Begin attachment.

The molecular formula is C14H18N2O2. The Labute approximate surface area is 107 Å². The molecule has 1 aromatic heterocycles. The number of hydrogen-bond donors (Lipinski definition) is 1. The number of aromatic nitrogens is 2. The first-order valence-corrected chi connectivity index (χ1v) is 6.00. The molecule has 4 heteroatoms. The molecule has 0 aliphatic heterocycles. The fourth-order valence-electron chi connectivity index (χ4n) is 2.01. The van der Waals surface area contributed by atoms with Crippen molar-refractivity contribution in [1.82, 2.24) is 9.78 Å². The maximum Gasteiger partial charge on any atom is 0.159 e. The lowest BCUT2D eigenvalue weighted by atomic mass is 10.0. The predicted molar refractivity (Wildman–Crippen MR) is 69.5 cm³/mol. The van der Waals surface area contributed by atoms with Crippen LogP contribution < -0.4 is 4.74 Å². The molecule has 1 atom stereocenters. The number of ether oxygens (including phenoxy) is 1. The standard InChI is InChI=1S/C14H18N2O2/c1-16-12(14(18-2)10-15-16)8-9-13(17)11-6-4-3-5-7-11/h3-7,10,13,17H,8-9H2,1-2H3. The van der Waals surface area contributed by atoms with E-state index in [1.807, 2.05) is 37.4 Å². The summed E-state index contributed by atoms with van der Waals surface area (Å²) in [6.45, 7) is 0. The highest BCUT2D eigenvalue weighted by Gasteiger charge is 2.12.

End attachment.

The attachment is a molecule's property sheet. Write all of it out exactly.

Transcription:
The molecular formula is C14H18N2O2. The Labute approximate surface area is 107 Å². The molecule has 1 aromatic heterocycles. The number of hydrogen-bond donors (Lipinski definition) is 1. The number of aromatic nitrogens is 2. The first-order valence-corrected chi connectivity index (χ1v) is 6.00. The molecule has 4 heteroatoms. The molecule has 0 aliphatic heterocycles. The fourth-order valence-electron chi connectivity index (χ4n) is 2.01. The van der Waals surface area contributed by atoms with Crippen molar-refractivity contribution in [1.82, 2.24) is 9.78 Å². The maximum Gasteiger partial charge on any atom is 0.159 e. The lowest BCUT2D eigenvalue weighted by atomic mass is 10.0. The predicted molar refractivity (Wildman–Crippen MR) is 69.5 cm³/mol. The van der Waals surface area contributed by atoms with Crippen LogP contribution < -0.4 is 4.74 Å². The molecule has 1 atom stereocenters. The number of ether oxygens (including phenoxy) is 1. The standard InChI is InChI=1S/C14H18N2O2/c1-16-12(14(18-2)10-15-16)8-9-13(17)11-6-4-3-5-7-11/h3-7,10,13,17H,8-9H2,1-2H3. The van der Waals surface area contributed by atoms with E-state index in [1.807, 2.05) is 37.4 Å². The summed E-state index contributed by atoms with van der Waals surface area (Å²) in [6.45, 7) is 0. The highest BCUT2D eigenvalue weighted by Gasteiger charge is 2.12.